Nature’s Pleasures Mean
Fun in the Sun for Everyone
By Barbara Barton Sloane

Plumes of smoke rose heavenward from the top of Mauna Loa.  Because this is one of Hawaii’s very active volcanoes, we were kept several hundred yards away from the site.  Yet, even from a distance, the power and majesty of Mauna Loa was awesome. 

Much about my recent trip to Hawaii’s Big Island was awe-inspiring.  Here was everything one expects to find: tropical paradise, enveloping warmth, glistening blue sea and luxurious resorts. 

Badly in need of some serious R&R, I was delighted to find that the island also offered a perfect destination for me to reconnect with nature – and with myself.  Here I found a natural sanctuary to restore the soul and discovered plenty of family activities to keep little ones engaged and happy. 


On the Big Island, miles upon miles of untouched land contribute to its natural beauty.  It’s a place of extremes – from fiery volcanoes to snow-capped mountain peaks, from acres of green pasturelands to vast ebony lava deserts, and from tropical rainforests and verdant valleys to white, gold, black and even green sand beaches. 
Out of 13 climatic regions on the planet, this island has all but two, Artic and Saharan.  Whatever climate you’re craving, you’re sure to find it here.

For centuries, native Hawaiians have revered nature’s bounty from mauka to makai (mountain to sea) and have developed the powerful healing art of Lomi Lomi massage using native plants in age-old practices and encouraging soul-searching through self-awareness and forgiveness. 

Dale Silva, co-founder of the Hawaiian Lomi Lomi Association says “without aloha – without love – for oneself, for the environment, for each other, how can you begin to heal?  It all starts with aloha.”  The aloha spirit is abundant here.  You feel it in the sunshine that warms the sand beneath your feet, you see it in the clear ocean water, and you hear it in the gentle rain that falls in the forest.

The Big Island is big on families.  There’s lots of things to do and even more to see for adults and kids alike, with variety as endless as the terrain.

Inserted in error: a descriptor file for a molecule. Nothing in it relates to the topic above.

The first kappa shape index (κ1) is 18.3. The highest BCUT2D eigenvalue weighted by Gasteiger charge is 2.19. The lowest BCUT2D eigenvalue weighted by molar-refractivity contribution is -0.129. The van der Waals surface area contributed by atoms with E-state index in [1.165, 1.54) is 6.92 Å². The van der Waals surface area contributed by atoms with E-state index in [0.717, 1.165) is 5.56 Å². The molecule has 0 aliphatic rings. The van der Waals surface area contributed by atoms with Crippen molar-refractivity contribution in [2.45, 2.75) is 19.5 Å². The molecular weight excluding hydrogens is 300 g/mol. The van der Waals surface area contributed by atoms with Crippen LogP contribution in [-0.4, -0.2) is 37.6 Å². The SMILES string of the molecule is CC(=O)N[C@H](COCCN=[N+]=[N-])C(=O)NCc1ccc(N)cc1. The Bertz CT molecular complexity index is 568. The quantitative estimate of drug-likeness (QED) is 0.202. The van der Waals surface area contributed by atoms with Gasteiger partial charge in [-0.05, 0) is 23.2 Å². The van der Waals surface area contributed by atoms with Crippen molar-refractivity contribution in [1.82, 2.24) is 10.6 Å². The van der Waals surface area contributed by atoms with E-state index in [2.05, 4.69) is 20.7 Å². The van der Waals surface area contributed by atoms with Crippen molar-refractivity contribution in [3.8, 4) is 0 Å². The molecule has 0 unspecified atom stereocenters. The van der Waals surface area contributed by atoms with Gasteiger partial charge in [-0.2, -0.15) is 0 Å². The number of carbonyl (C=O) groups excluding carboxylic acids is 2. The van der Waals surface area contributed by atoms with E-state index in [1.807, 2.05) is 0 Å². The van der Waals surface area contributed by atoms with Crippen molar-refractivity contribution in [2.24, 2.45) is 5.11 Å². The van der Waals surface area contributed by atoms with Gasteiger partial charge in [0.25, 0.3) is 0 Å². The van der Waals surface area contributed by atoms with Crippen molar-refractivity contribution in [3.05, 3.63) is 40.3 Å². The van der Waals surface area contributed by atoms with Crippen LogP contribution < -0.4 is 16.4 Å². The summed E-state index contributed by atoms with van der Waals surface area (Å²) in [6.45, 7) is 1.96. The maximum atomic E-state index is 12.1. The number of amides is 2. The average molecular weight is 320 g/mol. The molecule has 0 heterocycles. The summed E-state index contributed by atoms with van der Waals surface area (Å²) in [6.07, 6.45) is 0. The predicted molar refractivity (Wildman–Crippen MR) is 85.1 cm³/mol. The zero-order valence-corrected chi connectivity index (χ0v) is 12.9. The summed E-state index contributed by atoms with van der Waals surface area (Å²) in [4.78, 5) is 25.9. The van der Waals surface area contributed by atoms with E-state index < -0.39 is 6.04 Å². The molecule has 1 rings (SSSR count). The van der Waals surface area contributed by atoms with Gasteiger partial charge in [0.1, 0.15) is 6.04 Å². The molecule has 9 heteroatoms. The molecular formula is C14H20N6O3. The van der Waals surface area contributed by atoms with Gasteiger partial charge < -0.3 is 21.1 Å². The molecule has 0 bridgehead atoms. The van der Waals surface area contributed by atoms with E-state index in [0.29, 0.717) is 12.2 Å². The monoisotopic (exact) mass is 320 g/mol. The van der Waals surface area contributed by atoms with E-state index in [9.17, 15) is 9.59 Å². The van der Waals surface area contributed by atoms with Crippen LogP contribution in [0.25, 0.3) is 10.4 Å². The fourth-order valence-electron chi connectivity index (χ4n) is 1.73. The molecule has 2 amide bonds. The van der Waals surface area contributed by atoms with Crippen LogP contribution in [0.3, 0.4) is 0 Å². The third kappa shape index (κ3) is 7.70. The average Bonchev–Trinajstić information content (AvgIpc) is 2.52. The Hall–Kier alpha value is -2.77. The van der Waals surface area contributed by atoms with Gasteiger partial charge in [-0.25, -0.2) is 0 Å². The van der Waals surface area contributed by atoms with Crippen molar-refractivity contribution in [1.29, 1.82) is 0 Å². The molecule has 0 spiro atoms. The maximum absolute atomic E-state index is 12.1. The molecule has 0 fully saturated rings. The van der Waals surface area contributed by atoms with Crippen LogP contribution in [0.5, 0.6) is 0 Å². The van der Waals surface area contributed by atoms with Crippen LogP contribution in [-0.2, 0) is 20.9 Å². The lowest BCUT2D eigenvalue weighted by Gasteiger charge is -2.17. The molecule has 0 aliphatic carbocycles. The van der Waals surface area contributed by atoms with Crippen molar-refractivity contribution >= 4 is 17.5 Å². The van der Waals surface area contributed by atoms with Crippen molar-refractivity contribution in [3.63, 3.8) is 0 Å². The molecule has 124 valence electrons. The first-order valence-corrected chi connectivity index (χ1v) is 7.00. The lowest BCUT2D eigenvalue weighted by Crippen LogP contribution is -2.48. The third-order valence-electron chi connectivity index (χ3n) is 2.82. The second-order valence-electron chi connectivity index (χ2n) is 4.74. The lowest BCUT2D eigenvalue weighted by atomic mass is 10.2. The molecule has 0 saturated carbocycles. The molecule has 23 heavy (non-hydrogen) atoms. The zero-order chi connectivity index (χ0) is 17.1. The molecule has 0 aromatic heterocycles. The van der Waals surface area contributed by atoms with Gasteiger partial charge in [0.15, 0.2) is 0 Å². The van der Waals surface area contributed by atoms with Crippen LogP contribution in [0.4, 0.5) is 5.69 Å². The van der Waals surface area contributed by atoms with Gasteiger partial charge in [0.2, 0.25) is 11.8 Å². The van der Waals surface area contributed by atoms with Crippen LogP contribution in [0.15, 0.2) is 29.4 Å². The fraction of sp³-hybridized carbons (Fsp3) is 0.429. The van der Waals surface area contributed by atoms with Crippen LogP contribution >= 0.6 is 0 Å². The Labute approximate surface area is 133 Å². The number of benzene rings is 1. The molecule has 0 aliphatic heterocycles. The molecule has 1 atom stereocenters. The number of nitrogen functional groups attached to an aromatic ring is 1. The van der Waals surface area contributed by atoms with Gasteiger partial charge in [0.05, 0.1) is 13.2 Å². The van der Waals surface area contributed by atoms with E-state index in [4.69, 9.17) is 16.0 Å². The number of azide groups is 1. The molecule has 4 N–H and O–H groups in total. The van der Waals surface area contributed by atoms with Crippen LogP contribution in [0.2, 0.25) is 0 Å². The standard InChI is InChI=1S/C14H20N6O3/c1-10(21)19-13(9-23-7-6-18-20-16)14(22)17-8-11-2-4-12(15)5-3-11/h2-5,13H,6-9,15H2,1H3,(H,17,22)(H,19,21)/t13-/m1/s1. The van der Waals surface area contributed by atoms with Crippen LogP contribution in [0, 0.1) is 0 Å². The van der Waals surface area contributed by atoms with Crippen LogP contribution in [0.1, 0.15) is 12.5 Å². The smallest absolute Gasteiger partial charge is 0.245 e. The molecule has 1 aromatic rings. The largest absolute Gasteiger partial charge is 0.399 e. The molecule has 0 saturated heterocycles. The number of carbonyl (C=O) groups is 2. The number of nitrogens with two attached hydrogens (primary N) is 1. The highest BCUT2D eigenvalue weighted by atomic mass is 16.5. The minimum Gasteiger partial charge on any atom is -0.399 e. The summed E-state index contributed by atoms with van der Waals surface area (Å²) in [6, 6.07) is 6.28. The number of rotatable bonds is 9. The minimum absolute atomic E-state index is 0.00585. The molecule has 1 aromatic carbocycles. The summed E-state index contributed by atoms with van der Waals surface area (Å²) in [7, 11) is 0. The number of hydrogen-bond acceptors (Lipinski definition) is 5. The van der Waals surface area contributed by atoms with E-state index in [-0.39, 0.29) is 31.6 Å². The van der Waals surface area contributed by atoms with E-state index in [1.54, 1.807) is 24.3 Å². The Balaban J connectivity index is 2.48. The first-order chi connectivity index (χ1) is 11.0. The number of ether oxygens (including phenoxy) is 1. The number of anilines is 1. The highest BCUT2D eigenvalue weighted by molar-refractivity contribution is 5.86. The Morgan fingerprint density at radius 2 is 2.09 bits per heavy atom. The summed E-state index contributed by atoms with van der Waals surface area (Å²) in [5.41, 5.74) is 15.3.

To explore waterfalls of the Hamakua coast and the Kilauea volcano, stay on the Hilo side of the island. The most famous of the Big Island’s waterfalls is Akaka Falls, and its direct URL is www.hawaiistateparks.org/parks/hawaii/index.cfm?park_id=2 .


Move over to the Kona on the West Coast for sun and fun on the beach.  One very special family-friendly beach is Pauoa Beach at the Fairmont Orchid Resort, a perfect, protected, white sand cove.  One of the best reasons to choose a family vacation on Hawaii is that children are highly valued in this island’s culture.  The word 'ohana means family and the word keiki means children, words you may hear nearly as often as aloha during your stay.  Keiki are warmly welcomed here.

Children enjoy exploring new things and numerous hiking trails will take your family to ancient heiau (temples) or past flooded fields where taro, the Hawaiian staple, is still grown as it was hundreds of years ago. Two hiking trails which are moderate in difficulty and can be done by kids six and up: Kilauea Iki at Hawaii Volcanoes National Park which takes about two hours to complete, and Akaka Falls Hike at Akaka Falls State Park, which even toddlers can walk.


There are countless species of marine life cavorting in the waters of Hawaii’s Big Island and you’ll see lots of them while snorkeling.  Younger kids enjoy exploring the island’s tide pools brimming with crabs, snails, barnacles, mussels and small fish.  Anaehoomalu Bay at the Waikoloa Beach Resort has excellent tidepools and fishponds which are great fun to explore; check out also the tidepools along Hilo’s Keaukaha shoreline.
If you visit during the winter months, the most famous marine life, the playful humpback whale, can be spotted just off-shore.

Want to explore the new and different?  Found nowhere but on the Big Island, in Hawaii’s Volcano National Park you’ll see a real active volcano which is a lot more thrilling than a theme park volcano and a lot hotter!

On family vacations, there are, of course, adults-only activities like a morning of golf or a romantic candle-lit dinner and happily most of the resorts here offer programs for children that are much richer than just baby-sitting, including beach excursions, crafts, hiking, tennis, games and hula lessons.

There’s something to thrill and charm every age. Hawaii is a paradise, pure and simple.  It’s impossible to list all that makes this island special, but I’ve managed to narrow it down to a few of my favorite things:

*A wake-up call by tropical birds
*Not having to wikiwiki (hurry-hurry)
*Snorkeling with amazing underwater life
*A gentle rain – quickly followed by more sunshine
*Your nightcap: the soothing sound of the ocean
*The Hawaiian motto: Ho’okahi no la o ka malihini: A stranger only for a day.

Hawaiians have a saying: I mohala no ka lehua I k eke’ ekehi’ia e ka ua.  Easy for them to say, but the meaning is simple and sweet: The lehua blossom unfolds when the rains tread on it.  During my stay on the Big Island, I did, indeed, experience the warm, gentle rain.  I relaxed, I rested, I unfolded.  And yes, it was great!
Oh, almost forgot.  There is one thing I definitely do not like about Hawaii: Leaving.



*Big Island Visitors Bureau -  www.bigisland.org  

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